This poem, by Dr Peter Burke from Nedlands (“I’ve never submitted anything for publication!”) was placed third in WA’s premier poetry competition, the 2018 Tom Collins National Poetry Prize, presented by the Fellowship of Australian Writers WA.

Peter won ahead of 280 entries from around Australia (half interstate poets with many widely published). Peter says the poetry style follows the bush poets of the 1890s, but driverless tractors and drones have been added to give things a modern twist.

Barney Embraces Technology impressed the chief judge, Prof Dennis Haskell, who commented: “This was the best of the humourous poems and it is funny throughout, helped by some wonderful rhymes, such as “leschaunaltia’ and ‘saltier’, and ‘practice’ and ‘cactus’. It’s hard to sustain humour across eleven long-lined quatrains but Banjo Paterson would have been proud of this one!”

Dr Peter Burke

As Peter said, “For an amateur bush poet, that’s a nice name to have in the same sentence as your own!”

Barney Embraces Technology  

Now it’s really very simple this, the rep had half-­‐explained

Just use this little tablet to map out your farm’s terrain

You mark in all your fence lines and the trees and dams – not sheep

And the GPS will drive this little tractor while you sleep


Well the seats in this new tractor were so comfortable to sit in

That Barney dozed while satellites controlled its field position

Following instructions from computers and transponders

The bright red tractor rolled across his little farm, and yonder


It harvested some wheat at first, but then a small collision

An unmarked tree which seemed to somewhat alter its position

It harvested some marron from the bottom of his dam

It harvested his neighbours ewe and traumatised its lamb


It harvested his neighbour’s lawn, and all his new hydrangeas

Then took off for a patch of blue, and quite surprised some strangers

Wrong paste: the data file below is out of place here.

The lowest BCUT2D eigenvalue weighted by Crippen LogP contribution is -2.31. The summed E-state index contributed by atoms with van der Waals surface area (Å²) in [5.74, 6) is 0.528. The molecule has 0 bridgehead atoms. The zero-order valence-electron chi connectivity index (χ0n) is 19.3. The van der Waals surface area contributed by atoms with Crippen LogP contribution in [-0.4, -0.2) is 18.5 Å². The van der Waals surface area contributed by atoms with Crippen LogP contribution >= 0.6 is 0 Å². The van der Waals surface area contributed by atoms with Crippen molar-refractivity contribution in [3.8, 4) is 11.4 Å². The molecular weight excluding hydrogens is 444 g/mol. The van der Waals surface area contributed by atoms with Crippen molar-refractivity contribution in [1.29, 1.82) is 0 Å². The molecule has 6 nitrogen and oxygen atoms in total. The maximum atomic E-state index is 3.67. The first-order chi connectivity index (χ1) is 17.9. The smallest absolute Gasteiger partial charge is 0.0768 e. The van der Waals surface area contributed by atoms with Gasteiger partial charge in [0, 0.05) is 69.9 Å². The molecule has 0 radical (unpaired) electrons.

Who noisily protested as it took the Leschenaultia

Then watched it roll off eastward, where the soil grew hot and saltier


When Barney woke you should have seen the look upon his face

He found a knob that said ‘return this rotten thing to base’

And home it went, but sad to say, a final catas-­‐trophe

It harvested his good-­‐old faithful English sheepdog, Toffee.


Well, they buried poor old Toffee, together with his favourite bone

And the bloke next door suggested he replace him, with a drone

You won’t regret it Barney, urged his techno-­‐savvy neighbour

You needn’t feed nor pay it, it’s the perfect form of labour


So the rep came round in shiny van, pink polo shirt and sunnies

And rounded up the Dorpers with his basic drone, “For Dummies”

You can’t go wrong, he reassured, I’ll leave it here for practice

But Barney found it could go wrong, in fact it could go cactus


A flashing light, a whirring noise, he watched the object fly away

Up and up and up it shot, then left, towards the highway

His flock of sheep observed it, half amused and half bewildered

As it swooped upon the neighbour’s wife and bloody nearly killed her


Barney called the drone to stay. He whistled its attention

But on it flew and disappeared, the Cunderdin direction

His mobile rang -­‐ the sales rep, his voice now dark and cranky

That thing was worth three thousand bucks! he cried into his hanky


I’m looking at my screen right now, the salesman told him, sobbing

It’s mustering some emus in a field near Koolyanobbing!

He said some more, some sharpish words, but all was lost on Barney

Who saw with perfect clarity, technology was barmy


Technology be damned, old Barney shouted down the line

Computers can’t be trusted and your drone’s a waste of time

You can take your damn transponder and insert it in a log

I’m walking into town to go and buy meself a dog

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